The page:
BIND Performance with Huge RPZ
vjs at rhyolite.com
Fri Jul 12 16:31:05 UTC 2013
> From: Steven Carr <sjcarr at gmail.com>
> It's very difficult to predict the impact on performance in general.
Yes, the reasonable tactic is to build a representative list of
queries from your query logs and use queryperf to hit a test server
with those 800K policy zone labels.
> every query will hit the RPZ zone to be checked against, so make sure you
> have enough RAM to hold all 800k records in memory then that will
> significantly speed things up.
RAM for all 800K records would be sufficient, but might not unnecessary.
Names in policy zones are kept in the same kind of red/black trees
that are used for ordinary DNS zones, because policy zones are ordinary
BIND9 DNS zones. Policy zone IP addresses are kept in radix or patricia
trees. Sufficent RAM is the size of the working set. For example,
if you have 800K labels below obscure.example.com and almost never
resolve any of them, then keeping them in RAM would not help your
server's average performance.
> The guidance figures that I've seen banded around by a BIND based DNS
> appliance is that it will have ~30% impact on query performance per RPZ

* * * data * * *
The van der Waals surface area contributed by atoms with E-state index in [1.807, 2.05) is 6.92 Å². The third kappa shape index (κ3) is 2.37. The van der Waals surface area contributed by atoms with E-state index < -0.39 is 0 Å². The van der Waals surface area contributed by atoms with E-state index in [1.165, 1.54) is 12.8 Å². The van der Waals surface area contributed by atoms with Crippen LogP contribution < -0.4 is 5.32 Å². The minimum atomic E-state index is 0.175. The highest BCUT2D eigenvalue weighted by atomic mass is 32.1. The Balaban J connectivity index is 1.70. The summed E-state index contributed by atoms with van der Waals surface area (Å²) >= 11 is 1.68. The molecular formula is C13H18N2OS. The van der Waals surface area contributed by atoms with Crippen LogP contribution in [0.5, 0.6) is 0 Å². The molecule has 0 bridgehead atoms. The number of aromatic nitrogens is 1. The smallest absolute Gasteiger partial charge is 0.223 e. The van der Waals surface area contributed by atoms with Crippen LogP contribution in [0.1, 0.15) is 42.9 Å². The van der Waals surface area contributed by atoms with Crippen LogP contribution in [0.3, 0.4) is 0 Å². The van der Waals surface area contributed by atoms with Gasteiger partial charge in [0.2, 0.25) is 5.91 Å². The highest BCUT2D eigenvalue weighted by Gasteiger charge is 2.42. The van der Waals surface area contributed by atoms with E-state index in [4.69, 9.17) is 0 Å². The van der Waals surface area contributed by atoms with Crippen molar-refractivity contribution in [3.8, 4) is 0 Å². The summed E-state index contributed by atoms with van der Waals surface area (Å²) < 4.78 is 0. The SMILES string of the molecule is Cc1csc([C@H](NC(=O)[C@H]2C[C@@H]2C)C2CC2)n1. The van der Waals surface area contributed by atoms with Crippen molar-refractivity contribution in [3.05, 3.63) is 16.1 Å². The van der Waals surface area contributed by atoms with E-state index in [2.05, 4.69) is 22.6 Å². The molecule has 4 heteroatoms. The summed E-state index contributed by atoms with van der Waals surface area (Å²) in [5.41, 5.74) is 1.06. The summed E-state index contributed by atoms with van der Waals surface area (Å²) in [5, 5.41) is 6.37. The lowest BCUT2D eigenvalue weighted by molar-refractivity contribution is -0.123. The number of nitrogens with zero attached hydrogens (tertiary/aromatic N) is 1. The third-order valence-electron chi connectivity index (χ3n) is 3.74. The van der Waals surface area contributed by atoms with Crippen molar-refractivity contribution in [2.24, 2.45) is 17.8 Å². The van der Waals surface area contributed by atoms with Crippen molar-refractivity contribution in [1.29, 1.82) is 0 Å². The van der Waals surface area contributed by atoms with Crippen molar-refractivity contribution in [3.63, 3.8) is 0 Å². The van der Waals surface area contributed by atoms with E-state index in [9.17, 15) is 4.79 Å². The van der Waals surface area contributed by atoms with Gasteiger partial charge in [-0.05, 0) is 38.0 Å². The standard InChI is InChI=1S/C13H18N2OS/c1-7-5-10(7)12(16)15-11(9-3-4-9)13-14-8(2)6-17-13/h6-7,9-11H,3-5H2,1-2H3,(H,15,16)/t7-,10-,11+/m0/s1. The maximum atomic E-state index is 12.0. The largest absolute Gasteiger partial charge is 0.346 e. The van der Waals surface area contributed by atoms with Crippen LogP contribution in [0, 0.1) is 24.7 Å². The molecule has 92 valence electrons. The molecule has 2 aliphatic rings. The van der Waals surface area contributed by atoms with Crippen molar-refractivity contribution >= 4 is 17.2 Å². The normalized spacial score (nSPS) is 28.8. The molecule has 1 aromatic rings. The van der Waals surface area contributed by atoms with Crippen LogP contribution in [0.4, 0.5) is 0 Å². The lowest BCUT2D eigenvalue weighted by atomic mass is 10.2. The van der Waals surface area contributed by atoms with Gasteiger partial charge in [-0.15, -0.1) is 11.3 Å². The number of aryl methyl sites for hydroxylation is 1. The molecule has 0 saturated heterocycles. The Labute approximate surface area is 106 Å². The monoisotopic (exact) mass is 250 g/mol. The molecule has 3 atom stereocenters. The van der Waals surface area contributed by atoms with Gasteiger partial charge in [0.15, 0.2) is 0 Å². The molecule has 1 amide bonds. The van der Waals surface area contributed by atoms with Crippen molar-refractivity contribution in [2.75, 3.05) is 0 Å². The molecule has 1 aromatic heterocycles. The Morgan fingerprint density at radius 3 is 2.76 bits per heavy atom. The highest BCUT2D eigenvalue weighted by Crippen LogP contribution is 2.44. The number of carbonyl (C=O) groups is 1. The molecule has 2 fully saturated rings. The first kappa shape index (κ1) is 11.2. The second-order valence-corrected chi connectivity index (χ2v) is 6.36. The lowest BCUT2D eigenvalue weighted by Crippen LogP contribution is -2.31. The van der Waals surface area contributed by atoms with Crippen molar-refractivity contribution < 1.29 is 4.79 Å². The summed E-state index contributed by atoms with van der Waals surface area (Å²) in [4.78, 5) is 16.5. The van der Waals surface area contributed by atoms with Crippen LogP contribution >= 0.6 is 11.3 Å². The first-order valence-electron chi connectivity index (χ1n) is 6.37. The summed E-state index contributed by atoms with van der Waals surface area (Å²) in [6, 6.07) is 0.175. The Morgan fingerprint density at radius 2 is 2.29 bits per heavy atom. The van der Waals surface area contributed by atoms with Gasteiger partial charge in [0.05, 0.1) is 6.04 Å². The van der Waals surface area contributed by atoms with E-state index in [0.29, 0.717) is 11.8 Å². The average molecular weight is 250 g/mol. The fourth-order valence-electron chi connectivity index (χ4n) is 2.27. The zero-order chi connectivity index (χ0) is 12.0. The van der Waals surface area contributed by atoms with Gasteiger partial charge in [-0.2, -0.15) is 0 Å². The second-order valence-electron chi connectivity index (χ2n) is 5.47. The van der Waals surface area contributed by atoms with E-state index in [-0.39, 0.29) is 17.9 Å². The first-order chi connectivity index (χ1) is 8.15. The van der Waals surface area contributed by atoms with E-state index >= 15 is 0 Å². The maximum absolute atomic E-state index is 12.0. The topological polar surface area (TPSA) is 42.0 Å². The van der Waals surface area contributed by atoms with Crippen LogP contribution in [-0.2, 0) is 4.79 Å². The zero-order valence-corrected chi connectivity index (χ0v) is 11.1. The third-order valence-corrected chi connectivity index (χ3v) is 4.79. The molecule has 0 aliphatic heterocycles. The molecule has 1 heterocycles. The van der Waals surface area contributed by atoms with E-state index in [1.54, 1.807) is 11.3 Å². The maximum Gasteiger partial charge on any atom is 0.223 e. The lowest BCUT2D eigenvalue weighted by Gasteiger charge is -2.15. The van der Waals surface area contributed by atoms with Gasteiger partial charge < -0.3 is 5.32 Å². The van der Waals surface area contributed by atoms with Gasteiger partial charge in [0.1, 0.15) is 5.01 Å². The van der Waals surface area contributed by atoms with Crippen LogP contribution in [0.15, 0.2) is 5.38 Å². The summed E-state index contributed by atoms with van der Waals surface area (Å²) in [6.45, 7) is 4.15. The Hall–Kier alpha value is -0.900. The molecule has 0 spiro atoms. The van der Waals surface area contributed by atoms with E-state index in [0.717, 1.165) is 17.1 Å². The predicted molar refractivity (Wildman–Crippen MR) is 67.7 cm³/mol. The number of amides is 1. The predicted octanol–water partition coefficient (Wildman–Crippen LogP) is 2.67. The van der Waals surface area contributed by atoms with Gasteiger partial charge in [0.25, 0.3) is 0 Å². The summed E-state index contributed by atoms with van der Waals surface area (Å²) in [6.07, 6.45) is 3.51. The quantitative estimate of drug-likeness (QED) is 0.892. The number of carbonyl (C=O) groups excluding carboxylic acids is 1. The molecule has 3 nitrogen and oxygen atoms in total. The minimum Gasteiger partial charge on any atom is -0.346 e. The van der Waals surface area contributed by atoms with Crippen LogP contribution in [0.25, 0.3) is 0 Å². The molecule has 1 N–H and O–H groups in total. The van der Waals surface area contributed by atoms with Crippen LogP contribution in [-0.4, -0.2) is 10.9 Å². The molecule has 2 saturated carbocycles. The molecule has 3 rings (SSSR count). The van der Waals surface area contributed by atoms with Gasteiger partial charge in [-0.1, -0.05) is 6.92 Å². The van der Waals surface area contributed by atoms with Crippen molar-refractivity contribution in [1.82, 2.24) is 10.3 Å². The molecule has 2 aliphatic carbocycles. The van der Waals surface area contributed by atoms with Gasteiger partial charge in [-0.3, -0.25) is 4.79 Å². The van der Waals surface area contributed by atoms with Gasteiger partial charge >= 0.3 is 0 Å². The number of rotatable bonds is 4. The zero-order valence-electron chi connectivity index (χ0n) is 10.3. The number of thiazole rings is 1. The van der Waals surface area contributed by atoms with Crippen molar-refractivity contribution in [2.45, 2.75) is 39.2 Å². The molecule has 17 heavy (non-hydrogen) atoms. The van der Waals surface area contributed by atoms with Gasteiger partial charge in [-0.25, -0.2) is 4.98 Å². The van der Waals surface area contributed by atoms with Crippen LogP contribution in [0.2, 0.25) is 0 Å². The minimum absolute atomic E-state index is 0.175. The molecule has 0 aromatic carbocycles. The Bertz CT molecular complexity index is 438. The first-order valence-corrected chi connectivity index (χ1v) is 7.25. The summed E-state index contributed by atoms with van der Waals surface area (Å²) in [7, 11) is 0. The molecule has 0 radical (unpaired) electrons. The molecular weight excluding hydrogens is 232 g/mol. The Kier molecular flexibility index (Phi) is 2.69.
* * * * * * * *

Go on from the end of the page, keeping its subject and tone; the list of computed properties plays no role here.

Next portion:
> feed that has to be looked up against.
RPZ performance with zones with NSIP or NSDNAME policies is significantly
improved in versions of the RPZ code with the new min-ns-dots parameter
with a default value 1. This turns off checking the many server names
and IP addresses of TLDs.
The version after that has min-ns-dots and also no longer hits every
policy zone with every IP address and name in every response, but
instead hits a summary red/black tree of names or radix tree of IP
addresses summarizing all policy zones once for each address and name.
This radically improves RPZ performance with multiple policy zones.
The BIND9 tests in bin/tests/system/rpz include a quick and dirty
performance test to ensure that nothing is not unexpectedly broken.
This is typical output from that test:
I:checking performance with RPZ
I:checking performance without RPZ
I:17758 qps with RPZ is 75% of 23596 qps without RPZ
Previous versions of that test did not turn off some very expensive
run time checks and so produced much smaller numbers for both cases.
Patches for both of those versions of RPZ speed improvements for some
BIND9 releases can be with the BIND RRL patches by following the link
labeled "Patch files for BIND9" on http://www.redbarn.org/dns/ratelimits
Both of those versions are or will be in official BIND releases.
I've lost track of which releases have or will have which of those
two RPZ sets of performance improvements.
Vernon Schryver vjs at rhyolite.com
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